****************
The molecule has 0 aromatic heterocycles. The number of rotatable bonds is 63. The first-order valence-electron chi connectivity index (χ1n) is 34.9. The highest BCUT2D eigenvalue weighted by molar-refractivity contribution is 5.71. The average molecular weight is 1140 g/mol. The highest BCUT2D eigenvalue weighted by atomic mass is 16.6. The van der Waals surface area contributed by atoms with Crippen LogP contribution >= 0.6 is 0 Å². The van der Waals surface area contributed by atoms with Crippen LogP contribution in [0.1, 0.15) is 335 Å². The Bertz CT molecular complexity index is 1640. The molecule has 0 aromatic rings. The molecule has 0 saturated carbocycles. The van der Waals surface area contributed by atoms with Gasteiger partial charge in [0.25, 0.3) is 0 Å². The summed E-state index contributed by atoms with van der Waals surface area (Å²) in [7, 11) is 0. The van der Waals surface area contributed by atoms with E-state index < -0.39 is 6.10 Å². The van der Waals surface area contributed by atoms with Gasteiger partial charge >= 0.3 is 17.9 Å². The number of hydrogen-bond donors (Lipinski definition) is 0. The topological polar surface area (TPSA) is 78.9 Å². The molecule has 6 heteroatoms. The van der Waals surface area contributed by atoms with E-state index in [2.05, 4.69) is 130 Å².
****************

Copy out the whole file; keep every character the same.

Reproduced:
The molecule has 0 aromatic heterocycles. The number of rotatable bonds is 63. The first-order valence-electron chi connectivity index (χ1n) is 34.9. The highest BCUT2D eigenvalue weighted by molar-refractivity contribution is 5.71. The average molecular weight is 1140 g/mol. The highest BCUT2D eigenvalue weighted by atomic mass is 16.6. The van der Waals surface area contributed by atoms with Crippen LogP contribution >= 0.6 is 0 Å². The van der Waals surface area contributed by atoms with Crippen LogP contribution in [0.1, 0.15) is 335 Å². The Bertz CT molecular complexity index is 1640. The molecule has 0 aromatic rings. The molecule has 0 saturated carbocycles. The van der Waals surface area contributed by atoms with Gasteiger partial charge in [0.25, 0.3) is 0 Å². The summed E-state index contributed by atoms with van der Waals surface area (Å²) in [7, 11) is 0. The van der Waals surface area contributed by atoms with E-state index < -0.39 is 6.10 Å². The van der Waals surface area contributed by atoms with Gasteiger partial charge >= 0.3 is 17.9 Å². The number of hydrogen-bond donors (Lipinski definition) is 0. The topological polar surface area (TPSA) is 78.9 Å². The molecule has 6 heteroatoms. The van der Waals surface area contributed by atoms with E-state index in [2.05, 4.69) is 130 Å².